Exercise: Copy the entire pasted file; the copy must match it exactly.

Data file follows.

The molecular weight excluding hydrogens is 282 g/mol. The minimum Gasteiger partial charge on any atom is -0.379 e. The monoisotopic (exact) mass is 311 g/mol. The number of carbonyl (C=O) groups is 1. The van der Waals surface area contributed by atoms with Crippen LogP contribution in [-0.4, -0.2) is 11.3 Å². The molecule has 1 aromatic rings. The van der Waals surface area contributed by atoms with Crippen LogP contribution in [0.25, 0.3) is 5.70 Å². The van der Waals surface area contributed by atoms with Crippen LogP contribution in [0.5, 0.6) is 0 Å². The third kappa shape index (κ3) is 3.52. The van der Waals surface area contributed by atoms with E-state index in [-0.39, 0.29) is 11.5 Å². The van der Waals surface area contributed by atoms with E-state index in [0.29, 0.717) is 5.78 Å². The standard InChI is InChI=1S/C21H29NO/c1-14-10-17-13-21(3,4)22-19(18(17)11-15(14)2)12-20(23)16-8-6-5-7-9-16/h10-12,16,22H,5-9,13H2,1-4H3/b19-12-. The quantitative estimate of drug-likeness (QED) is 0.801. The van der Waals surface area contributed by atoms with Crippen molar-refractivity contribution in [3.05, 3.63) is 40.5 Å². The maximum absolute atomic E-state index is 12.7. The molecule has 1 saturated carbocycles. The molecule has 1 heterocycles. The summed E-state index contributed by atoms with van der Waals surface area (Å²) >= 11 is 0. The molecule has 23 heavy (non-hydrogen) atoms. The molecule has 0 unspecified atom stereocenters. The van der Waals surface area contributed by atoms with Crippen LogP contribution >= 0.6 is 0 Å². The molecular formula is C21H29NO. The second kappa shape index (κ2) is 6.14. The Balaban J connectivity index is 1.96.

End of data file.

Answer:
The molecular weight excluding hydrogens is 282 g/mol. The minimum Gasteiger partial charge on any atom is -0.379 e. The monoisotopic (exact) mass is 311 g/mol. The number of carbonyl (C=O) groups is 1. The van der Waals surface area contributed by atoms with Crippen LogP contribution in [-0.4, -0.2) is 11.3 Å². The molecule has 1 aromatic rings. The van der Waals surface area contributed by atoms with Crippen LogP contribution in [0.25, 0.3) is 5.70 Å². The van der Waals surface area contributed by atoms with Crippen LogP contribution in [0.5, 0.6) is 0 Å². The third kappa shape index (κ3) is 3.52. The van der Waals surface area contributed by atoms with E-state index in [-0.39, 0.29) is 11.5 Å². The van der Waals surface area contributed by atoms with E-state index in [0.29, 0.717) is 5.78 Å². The standard InChI is InChI=1S/C21H29NO/c1-14-10-17-13-21(3,4)22-19(18(17)11-15(14)2)12-20(23)16-8-6-5-7-9-16/h10-12,16,22H,5-9,13H2,1-4H3/b19-12-. The quantitative estimate of drug-likeness (QED) is 0.801. The van der Waals surface area contributed by atoms with Crippen molar-refractivity contribution in [3.05, 3.63) is 40.5 Å². The maximum absolute atomic E-state index is 12.7. The molecule has 1 saturated carbocycles. The molecule has 1 heterocycles. The summed E-state index contributed by atoms with van der Waals surface area (Å²) >= 11 is 0. The molecule has 23 heavy (non-hydrogen) atoms. The molecule has 0 unspecified atom stereocenters. The van der Waals surface area contributed by atoms with Crippen LogP contribution >= 0.6 is 0 Å². The molecular formula is C21H29NO. The second kappa shape index (κ2) is 6.14. The Balaban J connectivity index is 1.96.